ALMOST THREE-QUARTERS of Irish dairy farmers supplying milk processor Glanbia wish to remain in production in the long term.

But to do so they will require easy access to additional quota – something that the current restructuring system does not allow.

Those were the main findings of a survey of all of Glanbia‘s 5181 suppliers, investigating their intentions following CAP reform.

With 2650 farmers responding, group managing director John Moloney said it was encouraging so many were committed to a future in dairying.

But to succeed they would have to increase their average production by around 50% over the next three years.

“This is not currently feasible without significant changes to the quota restructuring scheme.”

Glanbia has therefore already been in touch with agriculture minister Mary Coughlan with a proposed alternative.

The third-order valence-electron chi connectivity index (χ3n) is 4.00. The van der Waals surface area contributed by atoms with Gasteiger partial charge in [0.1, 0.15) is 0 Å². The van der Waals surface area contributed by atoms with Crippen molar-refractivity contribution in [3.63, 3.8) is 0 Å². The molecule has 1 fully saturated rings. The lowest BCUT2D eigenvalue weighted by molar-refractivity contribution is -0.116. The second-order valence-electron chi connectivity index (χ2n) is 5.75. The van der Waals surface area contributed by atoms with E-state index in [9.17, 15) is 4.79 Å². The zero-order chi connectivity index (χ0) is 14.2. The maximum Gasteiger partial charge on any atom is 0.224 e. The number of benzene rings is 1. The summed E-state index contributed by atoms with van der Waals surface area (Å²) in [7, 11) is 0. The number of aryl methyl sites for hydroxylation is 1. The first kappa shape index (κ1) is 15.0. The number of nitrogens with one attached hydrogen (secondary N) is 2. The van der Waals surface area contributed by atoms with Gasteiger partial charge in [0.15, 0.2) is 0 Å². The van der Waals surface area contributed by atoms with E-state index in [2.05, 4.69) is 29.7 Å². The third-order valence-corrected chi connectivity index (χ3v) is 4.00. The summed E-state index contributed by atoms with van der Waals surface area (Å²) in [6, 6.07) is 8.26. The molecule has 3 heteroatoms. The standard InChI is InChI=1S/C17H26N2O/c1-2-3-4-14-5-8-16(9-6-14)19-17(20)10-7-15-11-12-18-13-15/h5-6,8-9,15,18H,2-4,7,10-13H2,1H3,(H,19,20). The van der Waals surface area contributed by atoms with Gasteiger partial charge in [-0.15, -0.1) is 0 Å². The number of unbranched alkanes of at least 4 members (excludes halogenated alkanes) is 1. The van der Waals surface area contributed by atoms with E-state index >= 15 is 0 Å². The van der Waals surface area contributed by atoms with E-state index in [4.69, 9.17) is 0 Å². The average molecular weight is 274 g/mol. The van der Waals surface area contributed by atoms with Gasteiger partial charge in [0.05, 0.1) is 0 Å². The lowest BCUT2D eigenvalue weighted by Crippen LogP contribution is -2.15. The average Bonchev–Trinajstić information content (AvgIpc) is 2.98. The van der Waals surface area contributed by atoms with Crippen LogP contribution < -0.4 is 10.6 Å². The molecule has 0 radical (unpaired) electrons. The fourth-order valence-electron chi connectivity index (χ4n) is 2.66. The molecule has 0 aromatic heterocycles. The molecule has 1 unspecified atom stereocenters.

This would see 70% of the quota surrendered by someone quitting milk production sold through a milk quota exchange.

The other 30% would continue to be sold through the restructuring scheme to priority cases, with prices dropping over three years.

This is similar to a recent proposal put forward by the Irish Co-operative Organisation Society.

The Glanbia survey also highlighted producer concerns about the impact of the forthcoming nitrates action programme, the need for more flexibility is setting up partnerships and problems of labour availability.

In respect of the Nitrates Directive, it found that 25% of respondents would have to get rid of 28% of their cows if the organic nitrogen limit of 170kg/ha were introduced.

“It is critically important that the derogation of 230kg/ha is achieved, as is achieving clearance for the use of earthen banks as a less expensive option for slurry storage,” said a Glanbia statement.